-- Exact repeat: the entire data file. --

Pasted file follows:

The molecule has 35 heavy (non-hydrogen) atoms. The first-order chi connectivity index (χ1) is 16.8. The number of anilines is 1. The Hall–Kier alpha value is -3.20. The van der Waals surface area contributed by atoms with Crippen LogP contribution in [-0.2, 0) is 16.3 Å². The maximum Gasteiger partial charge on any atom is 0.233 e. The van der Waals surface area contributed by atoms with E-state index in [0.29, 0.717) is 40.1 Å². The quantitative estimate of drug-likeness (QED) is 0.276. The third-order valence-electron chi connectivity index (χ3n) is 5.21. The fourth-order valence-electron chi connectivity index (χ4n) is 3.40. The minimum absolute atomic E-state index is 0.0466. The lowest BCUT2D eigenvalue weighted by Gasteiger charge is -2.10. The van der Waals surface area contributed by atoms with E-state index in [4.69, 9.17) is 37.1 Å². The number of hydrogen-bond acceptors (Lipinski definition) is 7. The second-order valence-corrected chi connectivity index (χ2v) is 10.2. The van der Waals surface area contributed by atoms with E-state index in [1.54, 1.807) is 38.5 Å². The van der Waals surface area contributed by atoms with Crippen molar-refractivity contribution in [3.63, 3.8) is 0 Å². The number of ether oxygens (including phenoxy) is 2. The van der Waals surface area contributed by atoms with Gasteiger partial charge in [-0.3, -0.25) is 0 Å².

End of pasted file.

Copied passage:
The molecule has 35 heavy (non-hydrogen) atoms. The first-order chi connectivity index (χ1) is 16.8. The number of anilines is 1. The Hall–Kier alpha value is -3.20. The van der Waals surface area contributed by atoms with Crippen LogP contribution in [-0.2, 0) is 16.3 Å². The maximum Gasteiger partial charge on any atom is 0.233 e. The van der Waals surface area contributed by atoms with E-state index in [0.29, 0.717) is 40.1 Å². The quantitative estimate of drug-likeness (QED) is 0.276. The third-order valence-electron chi connectivity index (χ3n) is 5.21. The fourth-order valence-electron chi connectivity index (χ4n) is 3.40. The minimum absolute atomic E-state index is 0.0466. The lowest BCUT2D eigenvalue weighted by Gasteiger charge is -2.10. The van der Waals surface area contributed by atoms with E-state index in [4.69, 9.17) is 37.1 Å². The number of hydrogen-bond acceptors (Lipinski definition) is 7. The second-order valence-corrected chi connectivity index (χ2v) is 10.2. The van der Waals surface area contributed by atoms with E-state index in [1.54, 1.807) is 38.5 Å². The van der Waals surface area contributed by atoms with Crippen molar-refractivity contribution in [3.63, 3.8) is 0 Å². The number of ether oxygens (including phenoxy) is 2. The van der Waals surface area contributed by atoms with Gasteiger partial charge in [-0.3, -0.25) is 0 Å².